East Coast vs. West Coast: Style

By Vicky Zhang

A visiting student from Seattle felt ashamed of wearing a T-shirt and sweat pants in a restaurant in New York.

“I was so used to wearing T-shits and sweat pants every day in Seattle, and when I sit in an Italian restaurant in Manhattan, I realized that everyone is wearing stylish tops, cute dresses, and nobody is wearing sneakers,” said Megan Allen, a 17-year-old.

According to a survey about East Coast and West Coast’s style differences, East Coast people often put more effort into outfits than West Coast people.

Randomly selected 20 young women, age 14-19, 10 people from The West Coast and 10 people from East Coast, answered the survey. On the scale of 1-10 with 1 being the least important and 10 being the most important, people from the two coasts gave their rating about what factors they care the most when shop for clothes.

Sometimes the style differences can go wrong. When Mark Zuckerberg, CEO of Facebook, showed up with Wall Street investors wearing a hoodie, his outfits covered a lot headlines and contrasting Silicon Valley’s culture with the East Coast’s tradition of formality.



Among the West Coast young women the survey showed, comfort was most important with a rating of 9.6/10. On the East Coast, “style” was most important also with a 9.6.

“My mom always tells me that don’t buy the good-looking ones, only buy those that make you comfy,” said Ceria Martin, a high school student from Bellevue, Wash.

On the West Coast, people wear T-shirts and shorts all the time.

“My dad sometimes goes to work with shorts and sneakers, and I never thought that’s informal,” said Marisa Anunobi, daughter of a Microsoft employee in Seattle.

On the East Coast, New York City in particular, the streets can be a fashion runway.

“Honestly, I see people on streets who are looking ready for the runway all the time,” said Ahn Euiri, a girl from South Korea who has lived in New York City since middle school.


About 33% of the West Coasters were judged negatively on their clothing, and half of the people on The East Coast were judged negatively on their clothing.

“I’m from Seattle, and somebody made a bad comment on my clothing because I over-dressed for a homecoming dance,” said Rozella Kim, a freshman in high school.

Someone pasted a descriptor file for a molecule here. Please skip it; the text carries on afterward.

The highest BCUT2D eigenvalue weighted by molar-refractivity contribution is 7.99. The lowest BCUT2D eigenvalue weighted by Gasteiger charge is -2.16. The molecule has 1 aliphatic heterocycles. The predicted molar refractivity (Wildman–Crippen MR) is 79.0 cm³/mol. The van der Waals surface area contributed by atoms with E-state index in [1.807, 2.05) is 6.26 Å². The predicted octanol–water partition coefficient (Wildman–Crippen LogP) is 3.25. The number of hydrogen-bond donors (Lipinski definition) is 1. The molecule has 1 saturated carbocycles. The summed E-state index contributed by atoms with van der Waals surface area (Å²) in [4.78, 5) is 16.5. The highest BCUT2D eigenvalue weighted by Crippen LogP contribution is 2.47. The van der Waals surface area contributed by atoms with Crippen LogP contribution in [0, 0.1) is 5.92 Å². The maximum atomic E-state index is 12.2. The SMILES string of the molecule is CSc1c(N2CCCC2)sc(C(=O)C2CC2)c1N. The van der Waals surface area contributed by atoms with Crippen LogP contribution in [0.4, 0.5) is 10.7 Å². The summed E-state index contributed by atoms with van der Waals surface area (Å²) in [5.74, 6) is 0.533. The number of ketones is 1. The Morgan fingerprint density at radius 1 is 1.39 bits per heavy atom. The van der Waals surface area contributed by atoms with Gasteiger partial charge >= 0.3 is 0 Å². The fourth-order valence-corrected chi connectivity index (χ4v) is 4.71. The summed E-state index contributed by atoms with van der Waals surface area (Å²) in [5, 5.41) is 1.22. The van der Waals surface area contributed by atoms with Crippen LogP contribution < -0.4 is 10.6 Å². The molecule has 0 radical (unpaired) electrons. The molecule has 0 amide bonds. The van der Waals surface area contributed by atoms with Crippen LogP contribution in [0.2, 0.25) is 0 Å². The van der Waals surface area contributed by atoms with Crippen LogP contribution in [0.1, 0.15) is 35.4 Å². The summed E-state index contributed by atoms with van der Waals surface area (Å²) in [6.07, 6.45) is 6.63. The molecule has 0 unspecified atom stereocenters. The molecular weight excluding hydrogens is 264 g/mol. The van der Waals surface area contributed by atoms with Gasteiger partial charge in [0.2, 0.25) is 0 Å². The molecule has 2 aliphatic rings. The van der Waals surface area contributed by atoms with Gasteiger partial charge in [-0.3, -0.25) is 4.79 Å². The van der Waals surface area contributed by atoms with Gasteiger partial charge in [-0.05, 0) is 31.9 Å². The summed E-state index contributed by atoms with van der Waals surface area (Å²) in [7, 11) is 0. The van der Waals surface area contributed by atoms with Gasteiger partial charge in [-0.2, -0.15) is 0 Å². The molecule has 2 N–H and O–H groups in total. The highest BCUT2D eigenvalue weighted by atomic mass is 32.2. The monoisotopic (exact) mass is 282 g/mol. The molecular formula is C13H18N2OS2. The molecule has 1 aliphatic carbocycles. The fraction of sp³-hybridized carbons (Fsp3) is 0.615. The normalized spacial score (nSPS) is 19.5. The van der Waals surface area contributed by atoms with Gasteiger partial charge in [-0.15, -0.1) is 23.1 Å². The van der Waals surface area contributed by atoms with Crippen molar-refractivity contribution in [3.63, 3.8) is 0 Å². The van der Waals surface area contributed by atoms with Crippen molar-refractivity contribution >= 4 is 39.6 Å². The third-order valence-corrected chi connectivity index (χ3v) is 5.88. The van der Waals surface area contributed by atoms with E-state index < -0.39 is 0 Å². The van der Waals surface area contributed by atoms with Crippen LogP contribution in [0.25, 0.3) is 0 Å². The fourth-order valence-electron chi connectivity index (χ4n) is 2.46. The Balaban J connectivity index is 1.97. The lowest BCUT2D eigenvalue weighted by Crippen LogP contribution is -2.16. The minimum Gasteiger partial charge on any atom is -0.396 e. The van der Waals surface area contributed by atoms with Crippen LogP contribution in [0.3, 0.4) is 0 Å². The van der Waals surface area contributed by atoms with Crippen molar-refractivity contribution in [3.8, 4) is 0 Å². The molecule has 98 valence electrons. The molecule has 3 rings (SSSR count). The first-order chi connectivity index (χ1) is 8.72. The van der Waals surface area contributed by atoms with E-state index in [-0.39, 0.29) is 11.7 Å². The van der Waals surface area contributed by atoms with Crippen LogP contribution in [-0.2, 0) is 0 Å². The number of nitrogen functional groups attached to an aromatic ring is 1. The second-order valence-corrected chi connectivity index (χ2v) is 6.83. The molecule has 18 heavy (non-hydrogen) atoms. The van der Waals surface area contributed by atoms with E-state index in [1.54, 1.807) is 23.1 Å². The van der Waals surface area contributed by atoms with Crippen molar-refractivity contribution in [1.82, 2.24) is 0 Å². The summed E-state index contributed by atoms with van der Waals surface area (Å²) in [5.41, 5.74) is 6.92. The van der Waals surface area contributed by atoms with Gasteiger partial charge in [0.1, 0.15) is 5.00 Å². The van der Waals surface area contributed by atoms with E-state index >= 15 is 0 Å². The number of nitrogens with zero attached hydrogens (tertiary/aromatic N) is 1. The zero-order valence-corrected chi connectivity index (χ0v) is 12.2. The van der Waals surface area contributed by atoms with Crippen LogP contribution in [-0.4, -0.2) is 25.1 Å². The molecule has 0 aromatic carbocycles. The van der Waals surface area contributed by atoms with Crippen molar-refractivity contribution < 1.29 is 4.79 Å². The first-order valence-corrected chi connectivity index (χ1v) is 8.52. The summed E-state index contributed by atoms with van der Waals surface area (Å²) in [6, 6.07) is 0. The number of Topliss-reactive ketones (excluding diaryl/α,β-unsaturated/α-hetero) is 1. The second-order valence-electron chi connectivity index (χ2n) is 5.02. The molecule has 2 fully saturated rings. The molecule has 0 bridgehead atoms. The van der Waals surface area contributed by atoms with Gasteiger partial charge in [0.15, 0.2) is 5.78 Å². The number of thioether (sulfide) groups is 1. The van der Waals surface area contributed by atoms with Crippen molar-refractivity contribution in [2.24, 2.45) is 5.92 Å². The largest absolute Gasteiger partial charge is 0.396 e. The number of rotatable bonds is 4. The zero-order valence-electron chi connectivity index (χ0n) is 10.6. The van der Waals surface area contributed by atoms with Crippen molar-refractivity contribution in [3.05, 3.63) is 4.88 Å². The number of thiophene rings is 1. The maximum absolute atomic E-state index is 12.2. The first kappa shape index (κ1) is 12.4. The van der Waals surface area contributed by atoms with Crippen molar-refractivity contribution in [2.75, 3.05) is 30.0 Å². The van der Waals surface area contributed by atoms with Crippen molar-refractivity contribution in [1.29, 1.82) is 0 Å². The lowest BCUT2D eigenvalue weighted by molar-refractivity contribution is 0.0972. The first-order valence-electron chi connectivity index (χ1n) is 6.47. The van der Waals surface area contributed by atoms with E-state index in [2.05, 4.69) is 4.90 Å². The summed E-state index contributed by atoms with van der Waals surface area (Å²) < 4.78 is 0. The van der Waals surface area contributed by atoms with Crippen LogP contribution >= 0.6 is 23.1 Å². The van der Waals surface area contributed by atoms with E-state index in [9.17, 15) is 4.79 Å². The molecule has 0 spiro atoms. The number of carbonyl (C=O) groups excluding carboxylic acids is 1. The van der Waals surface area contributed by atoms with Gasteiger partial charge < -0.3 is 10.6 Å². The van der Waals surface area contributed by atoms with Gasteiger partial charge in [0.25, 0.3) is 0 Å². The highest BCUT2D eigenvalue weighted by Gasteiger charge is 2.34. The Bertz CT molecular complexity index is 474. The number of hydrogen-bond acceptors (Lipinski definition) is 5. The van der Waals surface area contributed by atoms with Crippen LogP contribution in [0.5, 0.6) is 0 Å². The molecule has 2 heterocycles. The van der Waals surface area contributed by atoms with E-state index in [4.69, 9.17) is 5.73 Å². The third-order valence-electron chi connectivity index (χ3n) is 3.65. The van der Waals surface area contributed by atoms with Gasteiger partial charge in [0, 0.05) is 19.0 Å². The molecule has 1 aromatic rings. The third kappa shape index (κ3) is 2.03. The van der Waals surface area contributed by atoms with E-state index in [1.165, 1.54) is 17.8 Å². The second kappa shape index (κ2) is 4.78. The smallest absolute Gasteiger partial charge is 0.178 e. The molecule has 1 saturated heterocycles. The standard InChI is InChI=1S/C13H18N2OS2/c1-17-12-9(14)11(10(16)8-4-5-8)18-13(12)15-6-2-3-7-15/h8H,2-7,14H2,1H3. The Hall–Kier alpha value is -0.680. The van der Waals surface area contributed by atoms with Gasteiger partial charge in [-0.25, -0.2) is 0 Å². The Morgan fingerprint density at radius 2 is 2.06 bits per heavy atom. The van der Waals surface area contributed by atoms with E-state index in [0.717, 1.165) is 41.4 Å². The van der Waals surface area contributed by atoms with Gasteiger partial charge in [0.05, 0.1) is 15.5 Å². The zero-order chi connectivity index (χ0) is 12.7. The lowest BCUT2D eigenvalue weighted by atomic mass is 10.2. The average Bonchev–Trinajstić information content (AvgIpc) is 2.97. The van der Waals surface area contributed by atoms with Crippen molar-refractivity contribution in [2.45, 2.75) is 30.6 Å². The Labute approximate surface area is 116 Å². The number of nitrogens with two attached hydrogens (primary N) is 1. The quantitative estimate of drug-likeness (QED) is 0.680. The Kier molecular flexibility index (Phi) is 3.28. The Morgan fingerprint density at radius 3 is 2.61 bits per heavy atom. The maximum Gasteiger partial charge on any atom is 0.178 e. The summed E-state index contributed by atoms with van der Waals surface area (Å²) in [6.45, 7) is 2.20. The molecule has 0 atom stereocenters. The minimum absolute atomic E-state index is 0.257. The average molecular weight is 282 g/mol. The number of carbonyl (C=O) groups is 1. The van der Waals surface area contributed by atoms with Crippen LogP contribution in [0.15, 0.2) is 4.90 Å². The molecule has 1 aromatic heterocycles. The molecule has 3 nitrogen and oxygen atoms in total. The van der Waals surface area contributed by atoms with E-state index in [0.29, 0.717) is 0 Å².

“My English teacher told me I dressed too casual for a semi-formal school dinner. I was wearing flats and an off-shoulder top,” New Yorker Molly McConkey said. She also said she was judged once because she wore the same clothing as the day before.

Lisa Sun, who lives in Bellevue, Wash., said she was once judged negatively by her friends because her top was too “sexy.”

“I wore the same top to New York last summer, and no one ever paid attention to me,” Sun said.

There is a big difference in what young women wear. Nine of 10 West Coast people chose “T-shirt” as what they wear the most often, and only half of the East Coast women choose it.

“I have many T-shirts, but I mostly wear them at home. When I go out, I prefer to wear something more stylish and cute because it gives me a feeling of I’m ready for the day,” an 18 years old New Yorker, Melissa Bain, said.

East Coasters usually wear sandals or flats, and six of 10 people from the West Coast said they usually wear sneakers.

“Sneakers are so comfortable! My feet hurt when I wear sandals or flats because the shoe’s bottom is too thin and isn’t supportive,” Los Angeles resident Marica Uyeda said.

Sneakers are definitely good for long-distance walking even running, but some East Coast people think they aren’t stylish enough.

“I often wear dresses in the summer time, and sneakers just don’t match with any dresses or cute tops,” Said Faith Chamberlain, a visiting student from New Jersey.

Eight of 10 West Coasters and nine of ten East Coasters wear makeup.

Two West Coast people said they wear makeup because they don’t feel confident enough being bare faced, and four East Coast people who wear makeup felt the same way.

“My friends in elementary school always made fun of my freckles.             I know I shouldn’t be ashamed of my freckles, but I always put on makeup to cover it,” said Keri Cao, a junior in a Boston high school.

Another interviewee from San Francisco, Joana Collins, also has freckles. She is one of the people who doesn’t wear any makeups.

“I was judged negatively on my freckles for a few times. But I thought it’s a part of me and I shouldn’t be afraid of showing it,” Collins said.

Vicky Zhang is a junior at Forest Ridge School in Seattle, Wash.